Definition of gatecrash in US English:

gatecrash

verb

[with object]
  • Enter (a party or other gathering) without an invitation or ticket.

    ‘the photographer gatecrashed the 2000 wedding in New York’
    • ‘They asked him to drive to Portman Square, near Oxford Street, intending to gatecrash a party but they made off without paying, the jury heard.’
    • ‘The celebrities won, not because of any right to privacy or abuse of an image right, rather because the wedding was seen as a private occasion which was gatecrashed by people who later acted in breach of a duty of confidence.’
    • ‘He had his recent 18th birthday party gatecrashed by a huge number of people and as a result had to close down the party much earlier than he would have otherwise.’
    • ‘Ejected from the bar late at night, I find myself gatecrashing a 21st birthday party.’
    • ‘I got the distinct impression that I was pretty much gatecrashing my own birthday party.’
    • ‘Back in England, he bought a 600 cc motorbike with hippie flowers painted on the sidecar, which was enough of a babe-magnet to impress his future wife, whom he met after gatecrashing a party.’
    • ‘You can gatecrash other actors' parties over here, which you'd never do in London.’
    • ‘He must also demonstrate the merger is more beneficial than succumbing to someone trying to gatecrash the party.’
    • ‘2004 is a big year, stepping up to play with the big boys on a level playing field, no longer the young whipper snapper who got to gatecrash the elite party.’
    • ‘Somewhere in the bleary early hours of last Friday morning, a bunch of jubilant strangers gatecrashed the victory party of Labour's newest MP.’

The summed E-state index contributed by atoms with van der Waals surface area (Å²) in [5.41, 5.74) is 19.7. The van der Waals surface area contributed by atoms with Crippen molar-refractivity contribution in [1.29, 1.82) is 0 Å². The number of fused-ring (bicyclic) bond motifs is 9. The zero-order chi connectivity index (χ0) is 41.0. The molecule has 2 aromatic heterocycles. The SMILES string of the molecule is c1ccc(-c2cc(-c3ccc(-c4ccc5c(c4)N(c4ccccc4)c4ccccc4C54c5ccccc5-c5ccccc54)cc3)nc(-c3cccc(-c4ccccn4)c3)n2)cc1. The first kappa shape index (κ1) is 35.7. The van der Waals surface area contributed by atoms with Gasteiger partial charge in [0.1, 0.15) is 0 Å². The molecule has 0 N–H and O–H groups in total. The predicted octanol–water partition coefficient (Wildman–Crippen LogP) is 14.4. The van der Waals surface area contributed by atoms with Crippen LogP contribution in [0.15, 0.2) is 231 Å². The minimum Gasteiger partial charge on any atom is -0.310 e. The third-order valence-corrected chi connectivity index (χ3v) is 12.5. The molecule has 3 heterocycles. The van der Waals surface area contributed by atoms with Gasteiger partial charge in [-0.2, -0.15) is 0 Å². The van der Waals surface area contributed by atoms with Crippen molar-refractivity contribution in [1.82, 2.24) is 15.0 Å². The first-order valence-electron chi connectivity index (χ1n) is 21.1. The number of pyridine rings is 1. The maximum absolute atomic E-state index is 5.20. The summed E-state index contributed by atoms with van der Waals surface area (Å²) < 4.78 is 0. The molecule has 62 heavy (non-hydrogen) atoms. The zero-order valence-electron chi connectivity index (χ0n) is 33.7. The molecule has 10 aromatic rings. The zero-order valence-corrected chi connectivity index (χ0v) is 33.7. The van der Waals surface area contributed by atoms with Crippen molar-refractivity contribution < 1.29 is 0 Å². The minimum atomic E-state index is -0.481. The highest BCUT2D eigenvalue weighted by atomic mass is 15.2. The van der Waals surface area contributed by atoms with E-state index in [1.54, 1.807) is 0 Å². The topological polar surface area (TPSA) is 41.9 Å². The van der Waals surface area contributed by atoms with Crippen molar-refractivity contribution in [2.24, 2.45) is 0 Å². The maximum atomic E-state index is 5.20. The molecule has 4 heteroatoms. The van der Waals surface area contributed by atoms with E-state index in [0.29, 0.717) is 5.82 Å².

• ‘Put all this together and the surprise is not that India is gatecrashing the elite superpower league, but that it has not happened earlier.’
    • ‘The angelic party gatecrashed their night watch and the angels invited them to join the revelry.’
    • ‘On sitting in a pub she got a text from her flatmate about a party in Clapham which we decided it would be a laugh to go to since we both hadn't gatecrashed a party in years.’
    • ‘It's especially good if you're gatecrashing a victory party for a football team and get to do a lap of honour around the bar with the trophy.’
    • ‘According to the introductory spiel, this 2002 gig was a private party gatecrashed by a few thousand fans.’
    • ‘When teams from outside the elite gatecrash the party the favoured clubs pick apart their squads to ensure no repetition.’
    • ‘I was lucky - I gatecrashed some auditions that an agency was holding and got on their books.’
    • ‘In the evening they gatecrashed the wedding party and again beat up several guests.’
    • ‘‘No problem’ I said, ‘I've got a few things to do, then maybe I could gatecrash your party later on?’’
    • ‘Detectives also now believe the men had first attended an earlier party nearby and intended to gatecrash the function in the scout hut.’
    intrusion, intervention, intercession, involvement, impinging, encroaching, trespass, trespassing, obtrusion
    View synonyms

Pronunciation

gatecrash

/ˈɡātˌkraSH//ˈɡeɪtˌkræʃ/